“May these words of my mouth and this meditation of my heart be pleasing in your sight, Lord” (Psa. 19:14).
Read: PROVERBS 25:1-28
 These are more proverbs of Solomon, compiled by the men of Hezekiah king of Judah:  It is the glory of God to conceal a matter; to search out a matter is the glory of kings.  As the heavens are high and the earth is deep, so the hearts of kings are unsearchable.  Remove the dross from the silver, and a silversmith can produce a vessel; remove wicked officials from the king’s presence, and his throne will be established through righteousness.  Do not exalt yourself in the king’s presence, and do not claim a place among his great men;  it is better for him to say to you, “Come up here,” than for him to humiliate you before his nobles. What you have seen with your eyes  do not bring hastily to court, for what will you do in the end if your neighbor puts you to shame?  If you take your neighbor to court, do not betray another’s confidence,  or the one who hears it may shame you and the charge against you will stand.  Like apples of gold in settings of silver is a ruling rightly given.  Like an earring of gold or an ornament of fine gold is the rebuke of a wise judge to a listening ear.  Like a snow-cooled drink at harvest time is a trustworthy messenger to the one who sends him; he refreshes the spirit of his master.  Like clouds and wind without rain is one who boasts of gifts never given.  Through patience a ruler can be persuaded, and a gentle tongue can break a bone.  If you find honey, eat just enough- too much of it, and you will vomit.  Seldom set foot in your neighbor’s house- too much of you, and they will hate you.  Like a club or a sword or a sharp arrow is one who gives false testimony against a neighbor.  Like a broken tooth or a lame foot is reliance on the unfaithful in a time of trouble.  Like one who takes away a garment on a cold day, or like vinegar poured on a wound, is one who sings songs to a heavy heart.  If your enemy is hungry, give him food to eat; if he is thirsty, give him water to drink.  In doing this, you will heap burning coals on his head, and the LORD will reward you.  Like a north wind that brings unexpected rain is a sly tongue-which provokes a horrified look.  Better to live on a corner of the roof than share a house with a quarrelsome wife.  Like cold water to a weary soul is good news from a distant land. Like a muddied spring or a polluted well are the righteous who give way to the wicked.  It is not good to eat too much honey, nor is it honorable to search out matters that are too deep.  Like a city whose walls are broken through is a person who lacks self-control.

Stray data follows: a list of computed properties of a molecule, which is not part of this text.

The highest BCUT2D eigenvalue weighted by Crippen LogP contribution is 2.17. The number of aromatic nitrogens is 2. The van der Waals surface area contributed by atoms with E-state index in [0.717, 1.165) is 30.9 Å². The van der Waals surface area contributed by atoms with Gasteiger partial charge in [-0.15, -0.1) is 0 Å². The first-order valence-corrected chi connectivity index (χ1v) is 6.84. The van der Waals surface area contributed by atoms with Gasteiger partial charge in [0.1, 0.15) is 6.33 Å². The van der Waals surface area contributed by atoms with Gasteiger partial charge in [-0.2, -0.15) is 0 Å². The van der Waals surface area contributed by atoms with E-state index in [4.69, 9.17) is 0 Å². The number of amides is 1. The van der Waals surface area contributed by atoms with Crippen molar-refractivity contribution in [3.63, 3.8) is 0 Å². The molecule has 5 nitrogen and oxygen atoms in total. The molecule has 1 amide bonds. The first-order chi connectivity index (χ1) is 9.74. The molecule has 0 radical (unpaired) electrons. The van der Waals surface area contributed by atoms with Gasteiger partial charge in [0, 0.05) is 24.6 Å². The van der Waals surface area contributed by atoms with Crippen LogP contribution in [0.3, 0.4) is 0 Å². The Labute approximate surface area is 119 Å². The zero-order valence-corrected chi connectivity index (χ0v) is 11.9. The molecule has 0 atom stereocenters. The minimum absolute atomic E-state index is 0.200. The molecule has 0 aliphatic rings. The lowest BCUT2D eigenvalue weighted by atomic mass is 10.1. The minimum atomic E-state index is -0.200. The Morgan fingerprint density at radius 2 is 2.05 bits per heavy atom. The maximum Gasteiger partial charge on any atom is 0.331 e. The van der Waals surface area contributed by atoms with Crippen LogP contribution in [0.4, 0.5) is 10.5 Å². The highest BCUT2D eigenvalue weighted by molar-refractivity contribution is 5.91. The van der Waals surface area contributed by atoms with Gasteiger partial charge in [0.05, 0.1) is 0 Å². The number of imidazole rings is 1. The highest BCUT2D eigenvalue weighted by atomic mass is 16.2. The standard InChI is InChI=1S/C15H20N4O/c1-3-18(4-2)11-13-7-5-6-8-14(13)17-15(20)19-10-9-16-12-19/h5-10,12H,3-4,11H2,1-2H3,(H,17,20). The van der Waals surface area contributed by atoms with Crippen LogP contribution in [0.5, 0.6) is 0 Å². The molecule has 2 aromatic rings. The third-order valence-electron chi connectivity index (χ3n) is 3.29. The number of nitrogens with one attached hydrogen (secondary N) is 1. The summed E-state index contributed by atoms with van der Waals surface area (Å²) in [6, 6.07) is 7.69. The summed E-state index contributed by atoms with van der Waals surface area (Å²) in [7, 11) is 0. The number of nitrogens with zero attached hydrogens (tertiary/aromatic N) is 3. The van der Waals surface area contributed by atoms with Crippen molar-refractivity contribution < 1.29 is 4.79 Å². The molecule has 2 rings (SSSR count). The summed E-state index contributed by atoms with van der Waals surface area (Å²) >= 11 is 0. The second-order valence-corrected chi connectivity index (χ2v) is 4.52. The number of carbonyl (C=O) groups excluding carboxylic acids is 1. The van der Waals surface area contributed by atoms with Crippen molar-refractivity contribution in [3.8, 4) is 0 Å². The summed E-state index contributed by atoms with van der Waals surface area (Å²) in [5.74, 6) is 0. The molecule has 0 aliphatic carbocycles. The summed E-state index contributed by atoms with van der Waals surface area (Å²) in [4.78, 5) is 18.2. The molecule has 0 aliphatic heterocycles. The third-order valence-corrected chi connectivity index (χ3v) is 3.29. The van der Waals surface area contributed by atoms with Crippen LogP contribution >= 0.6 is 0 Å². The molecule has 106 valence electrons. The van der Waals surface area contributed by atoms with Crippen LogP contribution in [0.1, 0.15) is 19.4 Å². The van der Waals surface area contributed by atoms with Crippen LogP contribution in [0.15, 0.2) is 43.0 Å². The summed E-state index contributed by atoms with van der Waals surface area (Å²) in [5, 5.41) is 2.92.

Scripture taken from the THE HOLY BIBLE, NEW INTERNATIONAL VERSION, NIV Copyright © 1973, 1978, 1984, 2011 by Biblica, Inc.® Used by permission. All rights reserved worldwide.
Reflect: WHAT ARE SOME THINGS THE TONGUE IS COMPARED TO?
Much of today’s reading is about speaking appropriately. A king has the right to speak with confidence and authority, but a man who speaks presumptuously humiliates himself (6,7). Boasting, arguing aggressively for one’s rights and false witness are examples of unprofitable speech (8–10,14,18). A quarrelsome wife comes in for wry censure (24), as well as one who is irritatingly cheerful, insensitively singing when someone is heavy-hearted (20)! A bad tooth, a lame foot or stinging vinegar all describe insensitive and inappropriate speech (19,20). On the other hand, the right word can be soothing and refreshing, like cold water to a thirsty soul (13,25). This passage is also about the dangers of excess: too much honey, too much visiting, too much talking! I am one of those people known as “external processors,” i.e., I tend to arrive at decisions by doing my thinking in conversation, rather than by carefully considering. It’s not always bad, but it can betray a lack of discernment and quietness of mind. “Empty vessels make the most noise!” my teacher used to say. “The mouth speaks what the heart is full of” (Luke 6:45). What is in your heart? If it is full of God’s Word, then what you say will be wise and profitable.
The tongue is dangerous! Read James 3:3–12 and consider how you are doing.
Father of life, may I speak life or stay silent.
Syndicated via Scripture Union. Used by permission. All rights reserved worldwide.